Toshiba's vice president Norio Sasaki, will replace Atsutoshi Nishida in June as president and chief executive, subject to shareholder approval. YOSHIKAZU TSUNO/AFP/Getty Images
Three years ago, as head of Toshiba's (TSBAa.BE) power business, Norio Sasaki orchestrated the tech conglomerate's $5.4 billion acquisition of Westinghouse's nuclear-power-plant business. Now, as Sasaki prepares to take over the president's post, he will have to show the same willingness to take chances as he tries to help overhaul the company after its biggest-ever expected annual loss.
On Mar. 18, Toshiba's president, Atsutoshi Nishida, said that he would step down in June after a four-year run. Nishida will become chairman and pass the company's top executive post to Sasaki, a former nuclear researcher and his hand-picked successor. Nishida said he offered the job to Sasaki, a senior vice-president, two weeks ago. "For a moment, I was hesitant," the 59-year-old Sasaki told a packed conference room at Toshiba's Tokyo headquarters. "There's a huge amount of pressure involved in taking over during this very tough period."
You can't blame Sasaki. He inherits the task of turning around a $68 billion tech behemoth that makes everything from memory chips, mobile phones, and refrigerators to nuclear reactors, medical CT scan machines, and elevators. In January, Toshiba announced a plan to cut costs by 15%, lay off 4,500 temp workers in Japan, and move chip production to countries where labor costs are lower.
needed soon: more cash, less debt
Like many of Japan's tech manufacturers, Toshiba got blindsided by a strong yen and a sharp slowdown in demand for consumer electronics and tech parts worldwide. In January, the company lowered its annual earnings forecast to a net loss of 280 billion yen ($2.84 billion) for the fiscal year through Mar. 31 from its previous prediction of a profit of 70 billion yen. The loss would be its largest since Toshiba began releasing earnings six decades ago. (Recent news reports have suggested Toshiba could record an operating profit; the company has said the reports aren't "based on any announcement by Toshiba.")
Analysts have expressed worries about the company's balance sheet. That's been a recurring theme since Toshiba bought a controlling stake in Westinghouse from British Nuclear Fuels in late 2006. In a report earlier this month, Goldman Sachs (GS) noted that Toshiba won't likely have trouble finding short-term financing, but it will need to raise cash and lower its debt soon. Toshiba says it's counting on earnings improvements for help in fixing its balance sheet. "We think Toshiba urgently needs to strengthen its finances," wrote Goldman analyst Ikuo Matsuhashi.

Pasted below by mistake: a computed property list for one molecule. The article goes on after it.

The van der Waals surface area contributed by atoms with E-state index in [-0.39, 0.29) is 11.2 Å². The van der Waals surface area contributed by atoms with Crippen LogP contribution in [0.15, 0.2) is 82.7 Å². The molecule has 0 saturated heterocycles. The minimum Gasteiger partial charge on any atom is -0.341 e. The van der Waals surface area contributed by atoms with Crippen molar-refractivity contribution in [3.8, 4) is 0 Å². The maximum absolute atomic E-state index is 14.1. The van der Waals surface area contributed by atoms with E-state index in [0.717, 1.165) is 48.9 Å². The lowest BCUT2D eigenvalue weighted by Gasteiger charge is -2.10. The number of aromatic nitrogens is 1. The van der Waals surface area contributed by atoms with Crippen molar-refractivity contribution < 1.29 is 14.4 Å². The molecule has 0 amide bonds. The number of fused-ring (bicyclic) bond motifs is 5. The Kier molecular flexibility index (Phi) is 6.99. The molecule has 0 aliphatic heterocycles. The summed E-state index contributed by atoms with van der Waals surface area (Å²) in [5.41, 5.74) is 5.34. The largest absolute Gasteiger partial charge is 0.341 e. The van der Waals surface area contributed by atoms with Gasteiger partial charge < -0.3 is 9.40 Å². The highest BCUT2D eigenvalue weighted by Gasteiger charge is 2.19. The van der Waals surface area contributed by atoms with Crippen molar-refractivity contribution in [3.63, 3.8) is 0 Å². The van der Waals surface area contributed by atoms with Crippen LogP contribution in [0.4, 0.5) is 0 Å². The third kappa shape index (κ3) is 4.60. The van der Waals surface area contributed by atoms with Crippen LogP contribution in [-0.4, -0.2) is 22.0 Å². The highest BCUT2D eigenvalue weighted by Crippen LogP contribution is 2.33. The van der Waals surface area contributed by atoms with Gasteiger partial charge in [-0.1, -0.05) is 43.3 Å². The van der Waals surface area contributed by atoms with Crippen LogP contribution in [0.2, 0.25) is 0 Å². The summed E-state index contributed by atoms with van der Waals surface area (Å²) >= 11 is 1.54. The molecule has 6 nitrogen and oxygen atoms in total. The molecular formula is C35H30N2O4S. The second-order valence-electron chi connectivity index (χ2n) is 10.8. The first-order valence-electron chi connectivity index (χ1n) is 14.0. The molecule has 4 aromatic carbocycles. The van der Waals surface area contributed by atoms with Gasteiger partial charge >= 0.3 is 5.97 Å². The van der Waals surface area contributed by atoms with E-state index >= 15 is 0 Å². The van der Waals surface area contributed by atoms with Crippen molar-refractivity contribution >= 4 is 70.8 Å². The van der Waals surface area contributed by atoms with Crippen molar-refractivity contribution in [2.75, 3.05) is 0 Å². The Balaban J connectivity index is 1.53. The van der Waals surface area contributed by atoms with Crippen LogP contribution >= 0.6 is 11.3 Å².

Toshiba is the latest Japanese tech company to reshuffle its top management in an attempt to regain profitability. Earlier this week, Hitachi (HT.BE) replaced its top brass with a more seasoned group of executives to try to pull the company from a nearly $8 billion loss predicted for this fiscal year. Last month, Sony (SNE) CEO Howard Stringer picked a younger team of executives to lead an overhaul of the tech giant's core electronics business and catch up to more nimble software-savvy companies like Apple (APPL), Hewlett-Packard (HPQ), Microsoft (MSFT), and Nintendo (NTDOY.BE).
Nishida said he regretted that the global financial crisis had derailed his plans to stabilize Toshiba's profits. But he dismissed the notion that he was stepping aside because of the company's recent woes. "As president, I am responsible for the good and bad results of this company," Nishida told reporters. "But that responsibility had nothing to do with this change of management."
Sasaki's selection highlights the ascendancy of the company's power and infrastructure division, which he has led. The unit is the company's second-largest, behind electronics, and it's diverse: It has technology for nuclear and thermal reactors, mobile-phone base stations, electrical transformers, and CT scan equipment. In the first nine months of the fiscal year, the unit accounted for a third of overall revenues and was alone among business units in posting an operating profit. In the past decade, electronics and NAND flash memory chips have driven Toshiba's growth, but those units have lost their sparkle. The power and infrastructure unit's strong results will likely buy Sasaki's new team some time as they figure out how to revamp the electronics and semiconductor divisions.
Hall is BusinessWeek's technology correspondent in Tokyo.